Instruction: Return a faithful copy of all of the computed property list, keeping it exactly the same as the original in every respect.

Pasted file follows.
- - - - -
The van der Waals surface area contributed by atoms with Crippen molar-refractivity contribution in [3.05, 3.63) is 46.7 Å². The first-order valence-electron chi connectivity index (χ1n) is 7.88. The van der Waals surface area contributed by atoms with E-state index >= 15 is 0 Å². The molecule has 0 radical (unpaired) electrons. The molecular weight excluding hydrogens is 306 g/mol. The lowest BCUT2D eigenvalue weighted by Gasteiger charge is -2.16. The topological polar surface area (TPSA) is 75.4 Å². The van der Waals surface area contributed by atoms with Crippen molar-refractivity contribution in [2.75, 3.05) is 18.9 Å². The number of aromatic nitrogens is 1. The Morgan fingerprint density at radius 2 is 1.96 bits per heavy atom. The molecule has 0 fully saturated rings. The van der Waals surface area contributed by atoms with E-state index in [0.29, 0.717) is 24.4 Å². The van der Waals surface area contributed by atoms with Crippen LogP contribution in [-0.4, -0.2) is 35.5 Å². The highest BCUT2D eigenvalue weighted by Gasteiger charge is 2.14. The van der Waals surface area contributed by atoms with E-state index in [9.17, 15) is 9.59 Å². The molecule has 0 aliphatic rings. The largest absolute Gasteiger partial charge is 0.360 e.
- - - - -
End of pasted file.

The van der Waals surface area contributed by atoms with Crippen molar-refractivity contribution in [3.05, 3.63) is 46.7 Å². The first-order valence-electron chi connectivity index (χ1n) is 7.88. The van der Waals surface area contributed by atoms with E-state index >= 15 is 0 Å². The molecule has 0 radical (unpaired) electrons. The molecular weight excluding hydrogens is 306 g/mol. The lowest BCUT2D eigenvalue weighted by Gasteiger charge is -2.16. The topological polar surface area (TPSA) is 75.4 Å². The van der Waals surface area contributed by atoms with Crippen molar-refractivity contribution in [2.75, 3.05) is 18.9 Å². The number of aromatic nitrogens is 1. The Morgan fingerprint density at radius 2 is 1.96 bits per heavy atom. The molecule has 0 fully saturated rings. The van der Waals surface area contributed by atoms with E-state index in [0.29, 0.717) is 24.4 Å². The van der Waals surface area contributed by atoms with Crippen LogP contribution in [-0.4, -0.2) is 35.5 Å². The highest BCUT2D eigenvalue weighted by Gasteiger charge is 2.14. The van der Waals surface area contributed by atoms with E-state index in [9.17, 15) is 9.59 Å². The molecule has 0 aliphatic rings. The largest absolute Gasteiger partial charge is 0.360 e.